During last year’s spring shutdown, F1 took a series of emergency measures, including postponing the new regulations by a year, freezing chassis components for 2021, and lowering the budget cap.
Steiner believes that 2021 already looks a lot better financially, with F1 planning a 23-race calendar and spectators expected at the majority of races.
He remains hopeful that with improved revenue streams no emergency changes will be required.
“There’s no point to bandage your head yet if it isn’t broken,” Steiner told Motorsport.com.
“I think we have to wait a little bit and see what is actually going to happen. It didn’t actually take long last year, and then you know what hit the fan – and there were big changes, and it was done very quickly.
“I think everyone is prepared for doing a step, if it’s needed. It doesn’t look like it’s needed, so let’s stay optimistic, but if it’s needed we learned a lot last year, that we needed to react quickly, to get out in a good position.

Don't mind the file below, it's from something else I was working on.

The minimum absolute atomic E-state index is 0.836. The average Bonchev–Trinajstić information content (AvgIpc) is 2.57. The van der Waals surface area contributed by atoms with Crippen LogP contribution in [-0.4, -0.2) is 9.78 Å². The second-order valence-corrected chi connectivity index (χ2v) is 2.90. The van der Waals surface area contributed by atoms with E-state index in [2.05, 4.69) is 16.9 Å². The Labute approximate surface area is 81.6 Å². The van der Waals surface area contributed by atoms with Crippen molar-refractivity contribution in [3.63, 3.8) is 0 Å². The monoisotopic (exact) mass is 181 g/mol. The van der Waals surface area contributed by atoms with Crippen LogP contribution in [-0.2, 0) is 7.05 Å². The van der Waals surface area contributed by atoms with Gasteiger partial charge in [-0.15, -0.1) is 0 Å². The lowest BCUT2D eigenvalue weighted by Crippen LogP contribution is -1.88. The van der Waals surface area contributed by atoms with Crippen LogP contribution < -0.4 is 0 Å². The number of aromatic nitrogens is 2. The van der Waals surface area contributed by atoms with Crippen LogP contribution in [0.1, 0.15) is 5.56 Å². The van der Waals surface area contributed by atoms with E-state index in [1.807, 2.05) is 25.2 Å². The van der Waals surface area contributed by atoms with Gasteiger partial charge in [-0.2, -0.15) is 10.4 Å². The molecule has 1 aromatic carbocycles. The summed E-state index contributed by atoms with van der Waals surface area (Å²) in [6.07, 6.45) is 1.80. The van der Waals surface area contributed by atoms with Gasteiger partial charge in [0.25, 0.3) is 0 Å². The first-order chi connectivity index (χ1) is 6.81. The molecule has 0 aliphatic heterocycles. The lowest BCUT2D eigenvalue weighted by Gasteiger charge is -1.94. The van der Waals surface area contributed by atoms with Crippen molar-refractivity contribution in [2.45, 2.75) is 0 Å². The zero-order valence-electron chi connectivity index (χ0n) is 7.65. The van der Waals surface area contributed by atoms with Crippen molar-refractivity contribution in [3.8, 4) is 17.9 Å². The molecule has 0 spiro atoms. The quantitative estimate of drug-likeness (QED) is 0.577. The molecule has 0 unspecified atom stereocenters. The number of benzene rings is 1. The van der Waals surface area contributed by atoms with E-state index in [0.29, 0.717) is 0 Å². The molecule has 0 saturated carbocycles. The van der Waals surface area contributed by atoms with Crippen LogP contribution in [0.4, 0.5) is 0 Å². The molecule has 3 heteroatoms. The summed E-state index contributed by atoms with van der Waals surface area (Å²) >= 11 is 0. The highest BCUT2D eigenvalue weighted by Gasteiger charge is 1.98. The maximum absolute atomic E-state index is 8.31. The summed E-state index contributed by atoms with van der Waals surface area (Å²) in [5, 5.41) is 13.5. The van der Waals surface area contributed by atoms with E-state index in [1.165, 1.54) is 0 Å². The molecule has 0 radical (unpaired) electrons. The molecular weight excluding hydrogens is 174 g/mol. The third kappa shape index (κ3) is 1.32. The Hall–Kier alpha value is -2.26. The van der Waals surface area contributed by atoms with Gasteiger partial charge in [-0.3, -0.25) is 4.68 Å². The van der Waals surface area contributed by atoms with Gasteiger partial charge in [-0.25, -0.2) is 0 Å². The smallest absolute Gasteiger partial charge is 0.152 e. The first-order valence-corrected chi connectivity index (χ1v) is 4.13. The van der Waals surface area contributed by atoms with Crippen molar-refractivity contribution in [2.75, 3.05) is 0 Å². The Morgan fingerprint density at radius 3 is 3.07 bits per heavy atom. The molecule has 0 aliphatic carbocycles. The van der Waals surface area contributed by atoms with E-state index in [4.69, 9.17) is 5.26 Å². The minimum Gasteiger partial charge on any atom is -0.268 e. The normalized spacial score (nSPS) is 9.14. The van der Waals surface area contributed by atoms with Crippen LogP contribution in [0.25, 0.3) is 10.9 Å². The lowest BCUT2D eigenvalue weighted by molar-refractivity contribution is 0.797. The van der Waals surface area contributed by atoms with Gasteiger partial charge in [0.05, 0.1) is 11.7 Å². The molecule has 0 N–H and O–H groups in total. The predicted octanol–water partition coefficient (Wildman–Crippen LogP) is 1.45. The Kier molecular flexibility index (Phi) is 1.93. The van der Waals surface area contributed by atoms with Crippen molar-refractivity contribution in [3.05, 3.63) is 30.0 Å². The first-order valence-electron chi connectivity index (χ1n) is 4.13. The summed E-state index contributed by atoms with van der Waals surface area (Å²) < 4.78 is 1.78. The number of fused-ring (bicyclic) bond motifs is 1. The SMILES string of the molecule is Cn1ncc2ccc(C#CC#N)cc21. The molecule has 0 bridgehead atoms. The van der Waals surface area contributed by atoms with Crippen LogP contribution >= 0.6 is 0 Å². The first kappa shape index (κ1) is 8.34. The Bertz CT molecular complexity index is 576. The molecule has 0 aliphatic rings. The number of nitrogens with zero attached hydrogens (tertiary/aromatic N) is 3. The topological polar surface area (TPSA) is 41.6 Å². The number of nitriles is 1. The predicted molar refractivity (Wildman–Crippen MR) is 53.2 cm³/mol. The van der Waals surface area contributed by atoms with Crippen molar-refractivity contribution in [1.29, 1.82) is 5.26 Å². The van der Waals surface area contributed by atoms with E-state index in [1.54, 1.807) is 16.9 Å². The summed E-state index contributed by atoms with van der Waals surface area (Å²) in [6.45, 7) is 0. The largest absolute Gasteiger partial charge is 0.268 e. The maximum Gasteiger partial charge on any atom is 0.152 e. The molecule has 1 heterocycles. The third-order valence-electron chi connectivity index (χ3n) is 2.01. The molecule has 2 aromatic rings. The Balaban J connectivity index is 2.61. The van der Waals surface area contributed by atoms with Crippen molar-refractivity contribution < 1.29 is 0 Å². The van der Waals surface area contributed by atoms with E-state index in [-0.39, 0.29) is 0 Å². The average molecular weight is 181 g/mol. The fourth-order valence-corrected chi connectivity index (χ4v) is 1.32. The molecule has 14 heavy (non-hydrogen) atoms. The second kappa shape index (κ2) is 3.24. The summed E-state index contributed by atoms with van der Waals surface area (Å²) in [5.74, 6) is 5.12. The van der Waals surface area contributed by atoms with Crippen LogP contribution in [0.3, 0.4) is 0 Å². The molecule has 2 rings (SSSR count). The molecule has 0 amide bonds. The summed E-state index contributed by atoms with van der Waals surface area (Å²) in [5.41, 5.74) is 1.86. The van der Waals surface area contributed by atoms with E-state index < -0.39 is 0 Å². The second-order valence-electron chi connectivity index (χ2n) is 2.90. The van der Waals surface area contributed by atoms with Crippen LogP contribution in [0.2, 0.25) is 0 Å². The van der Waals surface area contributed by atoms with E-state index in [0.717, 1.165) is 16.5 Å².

“If you think about it last year was the year the pandemic hit, the Concorde needed to be signed, and everything was done, we still have 10 teams here. Nobody baled out or was forced to bale out.”
Steiner says that the new Concorde Agreement and the budget cap have transformed the prospects for the smaller teams.
“Absolutely, I said a few times, without the new Concorde, without the new distribution model, I don’t think that we would still be here.
“The big teams have maybe more fixed costs than we have got, because we are a pretty small team.
“We are not completely at the budget cap, but before they had 100% more. Now they’ve got maybe 10% more, which makes it close.
“We still need to do a good job, and straight away they have so much more resource just rolling into the budget cap. They still have an advantage.
“But I hope in a short time, it will level the playing field. That would already be fantastic.”